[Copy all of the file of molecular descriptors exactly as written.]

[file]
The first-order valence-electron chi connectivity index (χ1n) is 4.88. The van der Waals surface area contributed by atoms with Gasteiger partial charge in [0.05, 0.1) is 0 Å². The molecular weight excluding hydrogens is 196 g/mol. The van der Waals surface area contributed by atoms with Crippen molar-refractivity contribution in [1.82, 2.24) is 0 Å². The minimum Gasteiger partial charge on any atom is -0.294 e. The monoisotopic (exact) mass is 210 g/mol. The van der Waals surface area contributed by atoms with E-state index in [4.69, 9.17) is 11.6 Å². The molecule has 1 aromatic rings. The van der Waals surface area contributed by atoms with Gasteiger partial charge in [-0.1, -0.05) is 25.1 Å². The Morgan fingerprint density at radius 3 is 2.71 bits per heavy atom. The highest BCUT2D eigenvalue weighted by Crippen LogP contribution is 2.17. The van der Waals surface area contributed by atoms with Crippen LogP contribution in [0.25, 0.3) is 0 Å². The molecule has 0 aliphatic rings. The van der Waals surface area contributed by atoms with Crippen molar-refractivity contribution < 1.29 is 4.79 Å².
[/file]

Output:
The first-order valence-electron chi connectivity index (χ1n) is 4.88. The van der Waals surface area contributed by atoms with Gasteiger partial charge in [0.05, 0.1) is 0 Å². The molecular weight excluding hydrogens is 196 g/mol. The van der Waals surface area contributed by atoms with Crippen molar-refractivity contribution in [1.82, 2.24) is 0 Å². The minimum Gasteiger partial charge on any atom is -0.294 e. The monoisotopic (exact) mass is 210 g/mol. The van der Waals surface area contributed by atoms with E-state index in [4.69, 9.17) is 11.6 Å². The molecule has 1 aromatic rings. The van der Waals surface area contributed by atoms with Gasteiger partial charge in [-0.1, -0.05) is 25.1 Å². The Morgan fingerprint density at radius 3 is 2.71 bits per heavy atom. The highest BCUT2D eigenvalue weighted by Crippen LogP contribution is 2.17. The van der Waals surface area contributed by atoms with Crippen LogP contribution in [0.25, 0.3) is 0 Å². The molecule has 0 aliphatic rings. The van der Waals surface area contributed by atoms with Crippen molar-refractivity contribution < 1.29 is 4.79 Å².